For a delicious breeze
and the songs of birds in the trees
backed by the choir of cicadas.
 
For two little black dogs
with waggity tails
smiling faces
and so much love
in those deep brown eyes.
 
For all of this.
This moment in time
when all is right in the world.

So here’s the thing—life is bittersweet. I’m heartbroken by two deaths this past week. One of my best friends lost her Dad, and I lost my dear friend Desi who was my lunch buddy all through junior high and high school. Cancer is a bitch, and so is Covid-19. And as I scroll through Facebook (because I can’t see anyone in real time), I see so many others facing losses and illness and pain. Obviously, not all is right in the world, but there is something good in every day. I went to church this past Sunday (in my living room online), and later a friend asked me what I heard that was meaningful. Here are a few words that resonated with me from the sermon and the good book:

Philippians 4:4-13 New International Version (NIV)

Rejoice in the Lord always. I will say it again: Rejoice! Let your gentleness be evident to all. The Lord is near. Do not be anxious about anything, but in every situation, by prayer and petition, with thanksgiving, present your requests to God. And the peace of God, which transcends all understanding, will guard your hearts and your minds in Christ Jesus.

Finally, brothers and sisters, whatever is true, whatever is noble, whatever is right, whatever is pure, whatever is lovely, whatever is admirable—if anything is excellent or praiseworthy—think about such things. Whatever you have learned or received or heard from me, or seen in me—put it into practice. And the God of peace will be with you.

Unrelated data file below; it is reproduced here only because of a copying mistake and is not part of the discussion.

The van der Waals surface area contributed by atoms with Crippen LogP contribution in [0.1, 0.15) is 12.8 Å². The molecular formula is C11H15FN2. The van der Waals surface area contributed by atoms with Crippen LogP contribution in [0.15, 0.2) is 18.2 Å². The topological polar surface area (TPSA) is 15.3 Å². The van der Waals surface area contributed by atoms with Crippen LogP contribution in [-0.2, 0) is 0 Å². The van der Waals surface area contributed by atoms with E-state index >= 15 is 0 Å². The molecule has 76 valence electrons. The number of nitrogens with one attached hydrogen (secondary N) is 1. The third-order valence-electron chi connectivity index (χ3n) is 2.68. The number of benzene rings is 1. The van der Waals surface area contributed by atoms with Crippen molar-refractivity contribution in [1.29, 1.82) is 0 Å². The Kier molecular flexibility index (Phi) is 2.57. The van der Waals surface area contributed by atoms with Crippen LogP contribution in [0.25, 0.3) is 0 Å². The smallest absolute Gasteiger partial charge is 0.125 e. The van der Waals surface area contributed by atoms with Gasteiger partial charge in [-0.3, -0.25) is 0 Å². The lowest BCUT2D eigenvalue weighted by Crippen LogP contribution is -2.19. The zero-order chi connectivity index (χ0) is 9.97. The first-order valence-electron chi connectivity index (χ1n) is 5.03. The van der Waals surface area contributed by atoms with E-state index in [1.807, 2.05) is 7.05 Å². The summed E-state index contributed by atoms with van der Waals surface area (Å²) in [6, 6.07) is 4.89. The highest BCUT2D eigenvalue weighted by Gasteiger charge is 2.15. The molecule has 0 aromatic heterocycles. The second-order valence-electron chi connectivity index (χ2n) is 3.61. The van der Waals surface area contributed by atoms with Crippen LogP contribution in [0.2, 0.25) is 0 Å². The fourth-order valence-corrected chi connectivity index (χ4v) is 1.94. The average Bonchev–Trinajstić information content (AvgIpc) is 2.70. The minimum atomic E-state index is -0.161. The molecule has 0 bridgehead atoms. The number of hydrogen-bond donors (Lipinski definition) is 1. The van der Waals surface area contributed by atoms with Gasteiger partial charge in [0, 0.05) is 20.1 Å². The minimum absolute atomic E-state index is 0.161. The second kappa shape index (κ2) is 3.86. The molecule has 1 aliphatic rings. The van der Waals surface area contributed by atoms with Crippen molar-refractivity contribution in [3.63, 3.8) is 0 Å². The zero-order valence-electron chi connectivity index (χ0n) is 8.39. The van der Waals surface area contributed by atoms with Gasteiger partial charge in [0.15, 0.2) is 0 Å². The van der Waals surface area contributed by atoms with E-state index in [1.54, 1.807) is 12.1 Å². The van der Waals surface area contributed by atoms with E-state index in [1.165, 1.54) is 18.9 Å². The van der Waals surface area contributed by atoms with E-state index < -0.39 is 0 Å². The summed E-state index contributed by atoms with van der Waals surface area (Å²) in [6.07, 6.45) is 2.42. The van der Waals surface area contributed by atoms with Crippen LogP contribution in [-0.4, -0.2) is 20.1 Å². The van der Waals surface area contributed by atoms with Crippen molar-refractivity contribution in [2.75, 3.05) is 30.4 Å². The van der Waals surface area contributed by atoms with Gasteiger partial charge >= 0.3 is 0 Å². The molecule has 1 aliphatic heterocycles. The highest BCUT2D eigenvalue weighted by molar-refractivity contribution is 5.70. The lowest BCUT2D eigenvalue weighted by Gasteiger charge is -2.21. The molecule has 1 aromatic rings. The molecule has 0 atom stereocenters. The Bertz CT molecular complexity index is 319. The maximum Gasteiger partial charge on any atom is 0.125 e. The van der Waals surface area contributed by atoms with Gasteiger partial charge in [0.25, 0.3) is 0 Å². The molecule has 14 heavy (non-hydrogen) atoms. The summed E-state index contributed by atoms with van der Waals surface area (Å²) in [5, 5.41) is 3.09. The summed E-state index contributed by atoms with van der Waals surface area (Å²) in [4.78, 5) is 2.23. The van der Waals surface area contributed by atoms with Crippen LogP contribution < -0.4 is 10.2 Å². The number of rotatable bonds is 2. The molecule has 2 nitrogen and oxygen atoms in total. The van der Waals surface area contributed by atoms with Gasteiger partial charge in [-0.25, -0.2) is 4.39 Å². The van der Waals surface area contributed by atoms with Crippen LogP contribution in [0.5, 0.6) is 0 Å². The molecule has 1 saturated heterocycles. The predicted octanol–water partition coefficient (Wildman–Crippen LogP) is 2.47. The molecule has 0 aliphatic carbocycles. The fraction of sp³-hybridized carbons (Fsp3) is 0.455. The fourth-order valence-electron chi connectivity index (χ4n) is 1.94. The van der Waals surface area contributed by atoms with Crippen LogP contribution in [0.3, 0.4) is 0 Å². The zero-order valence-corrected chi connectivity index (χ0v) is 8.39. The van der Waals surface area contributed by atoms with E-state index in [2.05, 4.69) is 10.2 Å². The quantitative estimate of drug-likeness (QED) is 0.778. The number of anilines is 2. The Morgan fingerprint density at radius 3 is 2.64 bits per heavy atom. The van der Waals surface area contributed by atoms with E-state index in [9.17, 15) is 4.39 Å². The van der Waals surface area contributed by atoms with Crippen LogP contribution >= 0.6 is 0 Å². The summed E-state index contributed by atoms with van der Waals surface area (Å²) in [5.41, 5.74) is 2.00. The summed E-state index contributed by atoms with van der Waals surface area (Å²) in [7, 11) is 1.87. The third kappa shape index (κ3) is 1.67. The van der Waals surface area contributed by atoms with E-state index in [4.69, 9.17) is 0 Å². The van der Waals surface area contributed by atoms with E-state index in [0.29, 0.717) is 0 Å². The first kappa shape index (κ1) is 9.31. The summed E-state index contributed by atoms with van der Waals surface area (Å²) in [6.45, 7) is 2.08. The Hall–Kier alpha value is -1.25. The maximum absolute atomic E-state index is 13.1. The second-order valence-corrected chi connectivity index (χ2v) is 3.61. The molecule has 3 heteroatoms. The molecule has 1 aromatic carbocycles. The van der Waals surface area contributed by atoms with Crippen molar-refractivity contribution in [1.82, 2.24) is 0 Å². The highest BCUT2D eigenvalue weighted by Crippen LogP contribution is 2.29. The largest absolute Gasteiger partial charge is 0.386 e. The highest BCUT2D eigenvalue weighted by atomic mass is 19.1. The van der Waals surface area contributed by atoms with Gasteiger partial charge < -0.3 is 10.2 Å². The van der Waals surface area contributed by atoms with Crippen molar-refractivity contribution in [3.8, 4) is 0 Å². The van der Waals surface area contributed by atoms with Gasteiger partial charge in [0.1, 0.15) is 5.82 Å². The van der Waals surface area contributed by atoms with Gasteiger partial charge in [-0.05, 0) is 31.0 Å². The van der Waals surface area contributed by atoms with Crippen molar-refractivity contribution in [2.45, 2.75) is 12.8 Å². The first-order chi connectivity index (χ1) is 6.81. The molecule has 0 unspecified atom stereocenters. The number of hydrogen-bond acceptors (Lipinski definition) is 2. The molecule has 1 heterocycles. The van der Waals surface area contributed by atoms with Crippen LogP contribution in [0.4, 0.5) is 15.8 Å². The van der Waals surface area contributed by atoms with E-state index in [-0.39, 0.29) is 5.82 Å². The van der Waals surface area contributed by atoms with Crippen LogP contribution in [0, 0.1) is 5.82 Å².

10 I rejoiced greatly in the Lord that at last you renewed your concern for me. Indeed, you were concerned, but you had no opportunity to show it. 11 I am not saying this because I am in need, for I have learned to be content whatever the circumstances. 12 I know what it is to be in need, and I know what it is to have plenty. I have learned the secret of being content in any and every situation, whether well fed or hungry, whether living in plenty or in want. 13 I can do all this through him who gives me strength.

I find peace and strength in these words in a time when I need peace and strength, and I’m finding contentment in circumstance. I pray the same for you. I try to keep my thoughts on the true and noble, right and pure, lovely and admirable things, and I try to thank God for the excellent and praiseworthy—like good people and clean showers and crab cakes and reasons to live.